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    • 1. Influence of Swine Manure ApplicationInfluence of Swine Manure ApplicationMethod on Concentrations of MethanogensMethod on Concentrations of Methanogensand Denitrifiers in Agricultural Soilsand Denitrifiers in Agricultural SoilsKimberly Cook & Karamat SistaniKimberly Cook & Karamat SistaniBowling Green, KYBowling Green, KY
    • 2. Microbes & Biogeochemical CyclesMicrobes & Biogeochemical Cycles Indicators of soil qualityIndicators of soil quality Drivers of global biogeochemical cyclesDrivers of global biogeochemical cycles Sensitive to soil managementSensitive to soil management Sensitive to climate conditionsSensitive to climate conditions Physical vs BiologicalPhysical vs Biological Traditional measures focused on physio-chemicalTraditional measures focused on physio-chemical Molecular methods contribute to microbial analysesMolecular methods contribute to microbial analyses Better understand relationship between physical,Better understand relationship between physical,chemical and biological processes in agriculturalchemical and biological processes in agriculturalsystemssystems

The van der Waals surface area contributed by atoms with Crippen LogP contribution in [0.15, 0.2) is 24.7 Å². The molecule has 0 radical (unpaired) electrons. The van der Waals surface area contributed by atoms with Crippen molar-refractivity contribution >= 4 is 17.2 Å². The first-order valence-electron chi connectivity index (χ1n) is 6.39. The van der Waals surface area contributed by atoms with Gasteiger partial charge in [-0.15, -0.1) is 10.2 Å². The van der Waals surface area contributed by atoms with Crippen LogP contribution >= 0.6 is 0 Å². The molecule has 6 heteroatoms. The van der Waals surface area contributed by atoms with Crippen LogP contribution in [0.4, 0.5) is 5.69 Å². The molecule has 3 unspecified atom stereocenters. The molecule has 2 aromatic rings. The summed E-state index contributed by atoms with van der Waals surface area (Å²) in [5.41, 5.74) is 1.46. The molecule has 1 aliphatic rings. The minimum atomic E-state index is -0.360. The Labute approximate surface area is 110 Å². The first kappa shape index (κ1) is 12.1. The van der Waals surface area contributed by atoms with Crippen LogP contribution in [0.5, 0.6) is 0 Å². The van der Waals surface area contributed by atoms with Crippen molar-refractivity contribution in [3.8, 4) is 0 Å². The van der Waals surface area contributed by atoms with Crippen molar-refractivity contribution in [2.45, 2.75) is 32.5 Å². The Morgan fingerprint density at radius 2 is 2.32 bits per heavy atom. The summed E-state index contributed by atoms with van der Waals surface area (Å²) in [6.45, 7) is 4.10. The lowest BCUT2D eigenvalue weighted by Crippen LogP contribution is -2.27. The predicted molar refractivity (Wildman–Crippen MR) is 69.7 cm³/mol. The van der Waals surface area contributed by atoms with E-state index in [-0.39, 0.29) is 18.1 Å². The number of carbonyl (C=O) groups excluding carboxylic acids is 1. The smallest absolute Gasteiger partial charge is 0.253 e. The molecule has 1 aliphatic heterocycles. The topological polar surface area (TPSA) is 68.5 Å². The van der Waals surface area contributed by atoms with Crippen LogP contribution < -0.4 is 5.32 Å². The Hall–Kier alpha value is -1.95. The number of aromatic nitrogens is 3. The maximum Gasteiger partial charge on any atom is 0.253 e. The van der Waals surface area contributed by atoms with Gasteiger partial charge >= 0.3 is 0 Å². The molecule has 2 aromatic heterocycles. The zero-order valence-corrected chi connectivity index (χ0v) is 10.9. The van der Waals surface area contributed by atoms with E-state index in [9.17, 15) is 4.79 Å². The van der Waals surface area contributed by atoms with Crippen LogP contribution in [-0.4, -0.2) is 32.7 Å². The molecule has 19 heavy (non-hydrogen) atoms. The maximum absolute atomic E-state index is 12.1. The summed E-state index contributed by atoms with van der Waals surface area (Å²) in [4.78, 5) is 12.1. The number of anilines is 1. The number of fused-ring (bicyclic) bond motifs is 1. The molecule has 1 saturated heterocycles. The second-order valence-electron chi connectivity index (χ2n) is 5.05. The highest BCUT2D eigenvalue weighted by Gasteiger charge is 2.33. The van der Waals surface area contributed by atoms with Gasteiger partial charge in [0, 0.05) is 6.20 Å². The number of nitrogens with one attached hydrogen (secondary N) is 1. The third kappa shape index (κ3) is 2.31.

• 3. Microbes & GHGMicrobes & GHG Major Ag associated GHG: COMajor Ag associated GHG: CO22,,CHCH44 & N& N22OO Bacteria are largest producers of methane andBacteria are largest producers of methane andNN22OO Methane productionMethane production Complex anaerobic consortiaComplex anaerobic consortia Fermentative bacteria & methanogenic archaeaFermentative bacteria & methanogenic archaea Livestock and soilsLivestock and soils Anaerobic manure management systemsAnaerobic manure management systems NN22O from denitrification (anaerobic) andO from denitrification (anaerobic) andnitrification (anaerobic)nitrification (anaerobic)
    • 4. Cause & EffectCause & Effect How does management or environment affectHow does management or environment affectGHG production?GHG production? How does management or environment affectHow does management or environment affectbacteria that producebacteria that produce GHG?GHG?